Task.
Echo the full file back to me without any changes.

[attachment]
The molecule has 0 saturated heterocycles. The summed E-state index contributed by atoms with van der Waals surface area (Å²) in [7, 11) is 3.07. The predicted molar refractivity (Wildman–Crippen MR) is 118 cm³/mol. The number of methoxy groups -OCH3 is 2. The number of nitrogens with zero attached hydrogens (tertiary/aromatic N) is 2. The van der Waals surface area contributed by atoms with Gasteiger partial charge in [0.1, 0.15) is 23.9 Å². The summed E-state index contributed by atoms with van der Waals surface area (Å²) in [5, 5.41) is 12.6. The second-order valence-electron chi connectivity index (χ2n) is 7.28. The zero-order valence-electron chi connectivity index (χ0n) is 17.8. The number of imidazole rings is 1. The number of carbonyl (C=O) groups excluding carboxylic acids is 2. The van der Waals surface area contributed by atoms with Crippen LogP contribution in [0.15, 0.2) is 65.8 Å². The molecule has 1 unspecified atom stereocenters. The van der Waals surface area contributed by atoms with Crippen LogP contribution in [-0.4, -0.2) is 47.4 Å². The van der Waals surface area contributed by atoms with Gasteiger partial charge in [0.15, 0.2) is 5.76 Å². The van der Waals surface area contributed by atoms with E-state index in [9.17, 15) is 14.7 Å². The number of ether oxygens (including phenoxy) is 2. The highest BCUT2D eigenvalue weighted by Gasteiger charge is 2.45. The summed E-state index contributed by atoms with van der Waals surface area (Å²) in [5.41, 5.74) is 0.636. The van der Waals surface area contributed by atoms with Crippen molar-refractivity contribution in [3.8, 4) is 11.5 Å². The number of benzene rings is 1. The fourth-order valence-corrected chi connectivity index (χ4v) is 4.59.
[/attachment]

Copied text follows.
The molecule has 0 saturated heterocycles. The summed E-state index contributed by atoms with van der Waals surface area (Å²) in [7, 11) is 3.07. The predicted molar refractivity (Wildman–Crippen MR) is 118 cm³/mol. The number of methoxy groups -OCH3 is 2. The number of nitrogens with zero attached hydrogens (tertiary/aromatic N) is 2. The van der Waals surface area contributed by atoms with Gasteiger partial charge in [0.1, 0.15) is 23.9 Å². The summed E-state index contributed by atoms with van der Waals surface area (Å²) in [5, 5.41) is 12.6. The second-order valence-electron chi connectivity index (χ2n) is 7.28. The zero-order valence-electron chi connectivity index (χ0n) is 17.8. The number of imidazole rings is 1. The number of carbonyl (C=O) groups excluding carboxylic acids is 2. The van der Waals surface area contributed by atoms with Crippen LogP contribution in [0.15, 0.2) is 65.8 Å². The molecule has 1 unspecified atom stereocenters. The van der Waals surface area contributed by atoms with Crippen LogP contribution in [-0.4, -0.2) is 47.4 Å². The van der Waals surface area contributed by atoms with Gasteiger partial charge in [0.15, 0.2) is 5.76 Å². The van der Waals surface area contributed by atoms with E-state index in [9.17, 15) is 14.7 Å². The number of ether oxygens (including phenoxy) is 2. The highest BCUT2D eigenvalue weighted by Gasteiger charge is 2.45. The summed E-state index contributed by atoms with van der Waals surface area (Å²) in [5.41, 5.74) is 0.636. The van der Waals surface area contributed by atoms with Crippen molar-refractivity contribution in [3.8, 4) is 11.5 Å². The number of benzene rings is 1. The fourth-order valence-corrected chi connectivity index (χ4v) is 4.59.